White Gold of the Himalayas, nomad life, wolfs and snow leopards
Dear followers of this website, Adam and David are yet again reporting from Kargyak village in remote Zanskar valley. This time we are here to introduce the life of Doksa and surrounding areas were we spend our free time when possible. But firstly, what is Doksa? Simply said, it is more traditional form of a farm (...)
Simply said, it is more traditional form of a farm as you may know from Europe.
Rather than breeding cows and pigs, you can find here yaks, goats and sheep.
Instead of producing hay locals produce dry yak dunk. Rather than keeping all
animals in fenced areas all animals are run freely, which makes Doksa life
quite tough. Just take in account the migration for fresh pasture. Location of Doksa changes every 4 weeks and
is planned for the whole year in agreement with other villages. Almost everyone
in Kargyak has some cattle and therefore every family has a dedicated member
who looks after their yaks in doksa. Doksa people are no longer nomads as they
used to be, instead these people are being pushed to the boundaries of society
and only very few lucky ones manage to gain basic skills of writing and
reading. Specially these days hardly anyone wants to go and wander for months
with rest of doksa on steep pastures of Himalaya and maybe that is the reason
why most of local nomads changed to semi-nomads that stay at home over winter
and use the basic stone and leather made shelters high in the mountains over
the summer while migrating for pastures.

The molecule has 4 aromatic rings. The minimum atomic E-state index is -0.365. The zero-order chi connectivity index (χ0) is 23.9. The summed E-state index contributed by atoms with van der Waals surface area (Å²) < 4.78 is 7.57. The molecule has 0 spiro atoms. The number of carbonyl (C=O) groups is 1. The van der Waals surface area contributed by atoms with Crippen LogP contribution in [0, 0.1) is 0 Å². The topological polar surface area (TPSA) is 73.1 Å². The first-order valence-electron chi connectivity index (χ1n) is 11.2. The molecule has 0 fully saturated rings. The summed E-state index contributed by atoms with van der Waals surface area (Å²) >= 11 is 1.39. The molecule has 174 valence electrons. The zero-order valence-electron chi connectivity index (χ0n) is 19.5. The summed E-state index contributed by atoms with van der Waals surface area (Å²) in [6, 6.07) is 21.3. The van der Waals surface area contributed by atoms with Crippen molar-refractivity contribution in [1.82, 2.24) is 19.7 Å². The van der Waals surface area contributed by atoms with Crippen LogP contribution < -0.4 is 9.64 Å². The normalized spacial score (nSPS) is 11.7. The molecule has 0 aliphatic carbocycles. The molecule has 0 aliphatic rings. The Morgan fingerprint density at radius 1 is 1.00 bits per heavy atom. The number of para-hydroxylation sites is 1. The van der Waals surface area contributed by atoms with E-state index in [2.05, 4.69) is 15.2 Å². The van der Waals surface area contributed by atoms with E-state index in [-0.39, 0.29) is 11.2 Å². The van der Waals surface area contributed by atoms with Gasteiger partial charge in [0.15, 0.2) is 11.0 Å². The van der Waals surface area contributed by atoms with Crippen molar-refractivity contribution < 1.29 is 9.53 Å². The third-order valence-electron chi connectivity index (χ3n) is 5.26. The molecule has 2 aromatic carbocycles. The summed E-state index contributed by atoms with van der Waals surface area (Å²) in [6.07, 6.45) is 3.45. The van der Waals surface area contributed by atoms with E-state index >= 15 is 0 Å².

Local â€˜â€™milk factoryâ€™â€™ is made of stone piles and leather, surrounded by big herds of yaks wandering around seeking some delicious and precious green grass. This place is not only a place to produce â€œwhite goldâ€. With bit of sarcasm, we can say it is a factory for happiness and joy. Life here is so simple with wide selection of delicious diary, warm-hearted people and almost no trouble. Well if you ignore the moments when some yak stumps on your feet or when you are hit by a rolling stone or when you are on a guard duty for wolves in the middle of deep night. Recent years have shown overcrowded packs of wolves and that make it a bit of challenge. The good side of the thing is the fact that wolves are afraid of humans, but this is not a case of snow leopards. And it was only a year ago when one of these almost extinct predators lost his battle with villagers. And if you think that its death became reason for the villagers to celebrate you are wrongâ€¦ Anyway if wolfs are unsuccessful they have to leave doksa and keep looking for something else to eat, which is even harder especially after winter and in this mountain desert. One of their potential preys Marmots are very common for this region. These small mammals are quite witty, especially with their system of underground tunnels. It takes lot of energy for wolfs to get one of those for snack. Indeed, they can try to catch some young ibex o argali, but so far doksa is still the easiest source of food, particularly small yaks. Local people say that if these wolfs are put on the edge of starvation they can even kill the mighty snow leopard. Nature always finds its solution to survive. We shall follow the rules as well. So, thatâ€™s it for today. So far, so good.